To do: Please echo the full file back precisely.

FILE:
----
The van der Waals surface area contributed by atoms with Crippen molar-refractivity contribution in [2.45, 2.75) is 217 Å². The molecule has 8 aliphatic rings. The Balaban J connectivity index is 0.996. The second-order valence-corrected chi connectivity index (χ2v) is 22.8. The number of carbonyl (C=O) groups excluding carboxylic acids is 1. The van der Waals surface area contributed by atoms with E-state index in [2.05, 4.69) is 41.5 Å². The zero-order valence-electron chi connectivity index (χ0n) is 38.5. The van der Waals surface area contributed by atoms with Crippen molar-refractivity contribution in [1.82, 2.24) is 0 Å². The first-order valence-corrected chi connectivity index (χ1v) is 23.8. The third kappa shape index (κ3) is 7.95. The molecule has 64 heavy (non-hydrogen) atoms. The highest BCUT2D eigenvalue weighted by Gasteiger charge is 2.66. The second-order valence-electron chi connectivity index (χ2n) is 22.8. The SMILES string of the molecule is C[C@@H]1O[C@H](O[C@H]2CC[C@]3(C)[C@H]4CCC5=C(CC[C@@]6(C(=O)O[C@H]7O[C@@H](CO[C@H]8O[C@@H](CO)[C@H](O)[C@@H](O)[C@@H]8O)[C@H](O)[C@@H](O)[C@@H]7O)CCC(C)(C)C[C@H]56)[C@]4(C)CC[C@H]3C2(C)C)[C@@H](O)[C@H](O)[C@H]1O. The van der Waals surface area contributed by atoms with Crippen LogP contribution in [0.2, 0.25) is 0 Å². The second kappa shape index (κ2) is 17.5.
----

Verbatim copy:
The van der Waals surface area contributed by atoms with Crippen molar-refractivity contribution in [2.45, 2.75) is 217 Å². The molecule has 8 aliphatic rings. The Balaban J connectivity index is 0.996. The second-order valence-corrected chi connectivity index (χ2v) is 22.8. The number of carbonyl (C=O) groups excluding carboxylic acids is 1. The van der Waals surface area contributed by atoms with E-state index in [2.05, 4.69) is 41.5 Å². The zero-order valence-electron chi connectivity index (χ0n) is 38.5. The van der Waals surface area contributed by atoms with Crippen molar-refractivity contribution in [1.82, 2.24) is 0 Å². The first-order valence-corrected chi connectivity index (χ1v) is 23.8. The third kappa shape index (κ3) is 7.95. The molecule has 64 heavy (non-hydrogen) atoms. The highest BCUT2D eigenvalue weighted by Gasteiger charge is 2.66. The second-order valence-electron chi connectivity index (χ2n) is 22.8. The SMILES string of the molecule is C[C@@H]1O[C@H](O[C@H]2CC[C@]3(C)[C@H]4CCC5=C(CC[C@@]6(C(=O)O[C@H]7O[C@@H](CO[C@H]8O[C@@H](CO)[C@H](O)[C@@H](O)[C@@H]8O)[C@H](O)[C@@H](O)[C@@H]7O)CCC(C)(C)C[C@H]56)[C@]4(C)CC[C@H]3C2(C)C)[C@@H](O)[C@H](O)[C@H]1O. The van der Waals surface area contributed by atoms with Crippen LogP contribution in [0.2, 0.25) is 0 Å². The second kappa shape index (κ2) is 17.5.